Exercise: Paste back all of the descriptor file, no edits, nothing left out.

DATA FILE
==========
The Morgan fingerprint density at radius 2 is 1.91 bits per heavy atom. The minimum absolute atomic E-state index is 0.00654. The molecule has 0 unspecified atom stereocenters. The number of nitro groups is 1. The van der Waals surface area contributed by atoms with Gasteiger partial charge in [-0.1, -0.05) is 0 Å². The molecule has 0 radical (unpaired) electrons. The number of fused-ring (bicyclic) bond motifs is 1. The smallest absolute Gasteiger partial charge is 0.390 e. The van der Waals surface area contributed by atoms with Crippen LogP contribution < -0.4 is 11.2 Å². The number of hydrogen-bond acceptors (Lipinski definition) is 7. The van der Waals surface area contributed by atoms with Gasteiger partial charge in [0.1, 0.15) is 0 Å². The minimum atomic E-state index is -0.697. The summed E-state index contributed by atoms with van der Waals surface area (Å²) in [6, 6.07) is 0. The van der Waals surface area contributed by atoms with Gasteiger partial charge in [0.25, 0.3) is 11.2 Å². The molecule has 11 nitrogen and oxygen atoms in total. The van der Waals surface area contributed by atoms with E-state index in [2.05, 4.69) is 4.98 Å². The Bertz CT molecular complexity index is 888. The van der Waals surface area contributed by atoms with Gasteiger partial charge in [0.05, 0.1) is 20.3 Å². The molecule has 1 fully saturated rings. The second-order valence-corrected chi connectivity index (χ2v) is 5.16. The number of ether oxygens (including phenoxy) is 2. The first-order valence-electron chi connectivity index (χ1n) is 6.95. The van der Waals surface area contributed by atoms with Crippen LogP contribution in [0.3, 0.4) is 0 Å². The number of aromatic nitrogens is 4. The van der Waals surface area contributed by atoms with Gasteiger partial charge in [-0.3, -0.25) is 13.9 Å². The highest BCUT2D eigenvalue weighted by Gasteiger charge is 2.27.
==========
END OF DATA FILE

The Morgan fingerprint density at radius 2 is 1.91 bits per heavy atom. The minimum absolute atomic E-state index is 0.00654. The molecule has 0 unspecified atom stereocenters. The number of nitro groups is 1. The van der Waals surface area contributed by atoms with Gasteiger partial charge in [-0.1, -0.05) is 0 Å². The molecule has 0 radical (unpaired) electrons. The number of fused-ring (bicyclic) bond motifs is 1. The smallest absolute Gasteiger partial charge is 0.390 e. The van der Waals surface area contributed by atoms with Crippen LogP contribution < -0.4 is 11.2 Å². The number of hydrogen-bond acceptors (Lipinski definition) is 7. The van der Waals surface area contributed by atoms with Gasteiger partial charge in [0.1, 0.15) is 0 Å². The minimum atomic E-state index is -0.697. The summed E-state index contributed by atoms with van der Waals surface area (Å²) in [6, 6.07) is 0. The van der Waals surface area contributed by atoms with Gasteiger partial charge in [0.25, 0.3) is 11.2 Å². The molecule has 11 nitrogen and oxygen atoms in total. The van der Waals surface area contributed by atoms with E-state index in [2.05, 4.69) is 4.98 Å². The Bertz CT molecular complexity index is 888. The van der Waals surface area contributed by atoms with Gasteiger partial charge in [0.05, 0.1) is 20.3 Å². The molecule has 1 fully saturated rings. The second-order valence-corrected chi connectivity index (χ2v) is 5.16. The number of ether oxygens (including phenoxy) is 2. The first-order valence-electron chi connectivity index (χ1n) is 6.95. The van der Waals surface area contributed by atoms with Crippen LogP contribution in [0.3, 0.4) is 0 Å². The number of aromatic nitrogens is 4. The van der Waals surface area contributed by atoms with Gasteiger partial charge in [-0.3, -0.25) is 13.9 Å². The highest BCUT2D eigenvalue weighted by Gasteiger charge is 2.27.